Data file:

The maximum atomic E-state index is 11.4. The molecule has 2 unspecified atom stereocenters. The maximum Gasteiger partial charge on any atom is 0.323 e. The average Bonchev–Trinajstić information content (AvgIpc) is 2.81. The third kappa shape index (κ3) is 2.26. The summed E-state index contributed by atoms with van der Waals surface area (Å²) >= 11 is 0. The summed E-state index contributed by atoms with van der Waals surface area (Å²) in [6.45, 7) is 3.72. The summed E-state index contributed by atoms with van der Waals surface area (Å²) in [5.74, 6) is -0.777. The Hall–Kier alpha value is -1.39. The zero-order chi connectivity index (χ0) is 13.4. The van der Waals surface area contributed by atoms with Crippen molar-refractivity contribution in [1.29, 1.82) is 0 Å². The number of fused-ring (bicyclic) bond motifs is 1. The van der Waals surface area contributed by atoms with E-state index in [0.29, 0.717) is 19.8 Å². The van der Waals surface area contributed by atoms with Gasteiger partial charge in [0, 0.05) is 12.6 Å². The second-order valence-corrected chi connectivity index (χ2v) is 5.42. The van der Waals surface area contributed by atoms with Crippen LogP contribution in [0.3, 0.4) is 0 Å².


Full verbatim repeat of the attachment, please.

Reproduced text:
The maximum atomic E-state index is 11.4. The molecule has 2 unspecified atom stereocenters. The maximum Gasteiger partial charge on any atom is 0.323 e. The average Bonchev–Trinajstić information content (AvgIpc) is 2.81. The third kappa shape index (κ3) is 2.26. The summed E-state index contributed by atoms with van der Waals surface area (Å²) >= 11 is 0. The summed E-state index contributed by atoms with van der Waals surface area (Å²) in [6.45, 7) is 3.72. The summed E-state index contributed by atoms with van der Waals surface area (Å²) in [5.74, 6) is -0.777. The Hall–Kier alpha value is -1.39. The zero-order chi connectivity index (χ0) is 13.4. The van der Waals surface area contributed by atoms with Crippen molar-refractivity contribution in [1.29, 1.82) is 0 Å². The number of fused-ring (bicyclic) bond motifs is 1. The van der Waals surface area contributed by atoms with E-state index in [0.29, 0.717) is 19.8 Å². The van der Waals surface area contributed by atoms with Gasteiger partial charge in [0, 0.05) is 12.6 Å². The second-order valence-corrected chi connectivity index (χ2v) is 5.42. The van der Waals surface area contributed by atoms with Crippen LogP contribution in [0.3, 0.4) is 0 Å².